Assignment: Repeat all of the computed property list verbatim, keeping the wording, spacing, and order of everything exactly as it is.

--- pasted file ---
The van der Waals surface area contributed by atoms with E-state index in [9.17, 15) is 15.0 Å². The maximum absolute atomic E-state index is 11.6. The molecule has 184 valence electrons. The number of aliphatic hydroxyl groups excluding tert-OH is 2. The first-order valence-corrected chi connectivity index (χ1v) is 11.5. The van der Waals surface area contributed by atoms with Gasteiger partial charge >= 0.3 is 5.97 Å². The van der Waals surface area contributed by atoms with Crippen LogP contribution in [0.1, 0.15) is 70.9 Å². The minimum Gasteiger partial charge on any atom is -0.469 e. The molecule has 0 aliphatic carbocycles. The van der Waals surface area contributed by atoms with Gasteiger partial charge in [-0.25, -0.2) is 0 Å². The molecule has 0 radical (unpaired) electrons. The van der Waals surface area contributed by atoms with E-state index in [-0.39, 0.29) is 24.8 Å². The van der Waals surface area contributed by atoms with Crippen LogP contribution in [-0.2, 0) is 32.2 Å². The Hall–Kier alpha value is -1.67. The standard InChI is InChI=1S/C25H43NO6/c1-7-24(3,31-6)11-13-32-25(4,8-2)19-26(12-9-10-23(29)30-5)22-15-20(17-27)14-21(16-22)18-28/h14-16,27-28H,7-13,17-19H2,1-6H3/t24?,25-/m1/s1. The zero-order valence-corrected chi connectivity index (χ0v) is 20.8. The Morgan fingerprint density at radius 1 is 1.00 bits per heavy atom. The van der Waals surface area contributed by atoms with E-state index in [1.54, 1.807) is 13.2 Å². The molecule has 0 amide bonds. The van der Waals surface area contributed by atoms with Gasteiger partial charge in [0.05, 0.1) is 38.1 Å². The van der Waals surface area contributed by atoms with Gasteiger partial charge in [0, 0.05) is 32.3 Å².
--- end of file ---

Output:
The van der Waals surface area contributed by atoms with E-state index in [9.17, 15) is 15.0 Å². The maximum absolute atomic E-state index is 11.6. The molecule has 184 valence electrons. The number of aliphatic hydroxyl groups excluding tert-OH is 2. The first-order valence-corrected chi connectivity index (χ1v) is 11.5. The van der Waals surface area contributed by atoms with Gasteiger partial charge >= 0.3 is 5.97 Å². The van der Waals surface area contributed by atoms with Crippen LogP contribution in [0.1, 0.15) is 70.9 Å². The minimum Gasteiger partial charge on any atom is -0.469 e. The molecule has 0 aliphatic carbocycles. The van der Waals surface area contributed by atoms with Gasteiger partial charge in [-0.25, -0.2) is 0 Å². The molecule has 0 radical (unpaired) electrons. The van der Waals surface area contributed by atoms with E-state index in [-0.39, 0.29) is 24.8 Å². The van der Waals surface area contributed by atoms with Crippen LogP contribution in [-0.2, 0) is 32.2 Å². The Hall–Kier alpha value is -1.67. The standard InChI is InChI=1S/C25H43NO6/c1-7-24(3,31-6)11-13-32-25(4,8-2)19-26(12-9-10-23(29)30-5)22-15-20(17-27)14-21(16-22)18-28/h14-16,27-28H,7-13,17-19H2,1-6H3/t24?,25-/m1/s1. The zero-order valence-corrected chi connectivity index (χ0v) is 20.8. The Morgan fingerprint density at radius 1 is 1.00 bits per heavy atom. The van der Waals surface area contributed by atoms with E-state index in [1.54, 1.807) is 13.2 Å². The molecule has 0 amide bonds. The van der Waals surface area contributed by atoms with Gasteiger partial charge in [0.05, 0.1) is 38.1 Å². The van der Waals surface area contributed by atoms with Gasteiger partial charge in [0, 0.05) is 32.3 Å².